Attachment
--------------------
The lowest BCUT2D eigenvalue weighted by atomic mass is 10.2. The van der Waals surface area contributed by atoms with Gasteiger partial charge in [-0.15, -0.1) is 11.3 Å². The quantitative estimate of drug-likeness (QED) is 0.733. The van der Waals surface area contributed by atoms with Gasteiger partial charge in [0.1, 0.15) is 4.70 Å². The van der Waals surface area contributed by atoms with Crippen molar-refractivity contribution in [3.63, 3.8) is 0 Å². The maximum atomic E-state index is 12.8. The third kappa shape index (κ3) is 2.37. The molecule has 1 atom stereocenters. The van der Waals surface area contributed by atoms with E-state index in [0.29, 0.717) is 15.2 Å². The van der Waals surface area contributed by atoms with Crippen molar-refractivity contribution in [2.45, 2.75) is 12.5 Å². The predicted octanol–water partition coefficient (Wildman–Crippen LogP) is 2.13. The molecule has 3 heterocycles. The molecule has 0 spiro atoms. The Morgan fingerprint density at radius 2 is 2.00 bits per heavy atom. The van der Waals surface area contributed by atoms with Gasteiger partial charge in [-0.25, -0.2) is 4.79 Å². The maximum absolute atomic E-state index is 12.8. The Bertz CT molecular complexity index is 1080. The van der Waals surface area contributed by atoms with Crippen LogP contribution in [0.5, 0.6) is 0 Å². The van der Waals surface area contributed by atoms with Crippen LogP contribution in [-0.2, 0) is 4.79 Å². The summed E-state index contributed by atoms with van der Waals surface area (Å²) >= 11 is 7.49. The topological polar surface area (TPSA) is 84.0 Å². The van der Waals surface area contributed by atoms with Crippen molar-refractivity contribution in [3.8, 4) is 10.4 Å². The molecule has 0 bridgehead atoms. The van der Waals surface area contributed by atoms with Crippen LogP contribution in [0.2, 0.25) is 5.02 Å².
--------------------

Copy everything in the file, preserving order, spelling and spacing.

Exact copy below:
The lowest BCUT2D eigenvalue weighted by atomic mass is 10.2. The van der Waals surface area contributed by atoms with Gasteiger partial charge in [-0.15, -0.1) is 11.3 Å². The quantitative estimate of drug-likeness (QED) is 0.733. The van der Waals surface area contributed by atoms with Gasteiger partial charge in [0.1, 0.15) is 4.70 Å². The van der Waals surface area contributed by atoms with Crippen molar-refractivity contribution in [3.63, 3.8) is 0 Å². The maximum atomic E-state index is 12.8. The third kappa shape index (κ3) is 2.37. The molecule has 1 atom stereocenters. The van der Waals surface area contributed by atoms with E-state index in [0.29, 0.717) is 15.2 Å². The van der Waals surface area contributed by atoms with Crippen molar-refractivity contribution in [2.45, 2.75) is 12.5 Å². The predicted octanol–water partition coefficient (Wildman–Crippen LogP) is 2.13. The molecule has 3 heterocycles. The molecule has 0 spiro atoms. The Morgan fingerprint density at radius 2 is 2.00 bits per heavy atom. The van der Waals surface area contributed by atoms with Gasteiger partial charge in [-0.25, -0.2) is 4.79 Å². The maximum absolute atomic E-state index is 12.8. The Bertz CT molecular complexity index is 1080. The van der Waals surface area contributed by atoms with Crippen LogP contribution in [0.5, 0.6) is 0 Å². The van der Waals surface area contributed by atoms with Crippen LogP contribution in [-0.2, 0) is 4.79 Å². The summed E-state index contributed by atoms with van der Waals surface area (Å²) >= 11 is 7.49. The topological polar surface area (TPSA) is 84.0 Å². The van der Waals surface area contributed by atoms with Crippen molar-refractivity contribution in [3.8, 4) is 10.4 Å². The molecule has 0 bridgehead atoms. The van der Waals surface area contributed by atoms with Crippen LogP contribution in [0.2, 0.25) is 5.02 Å².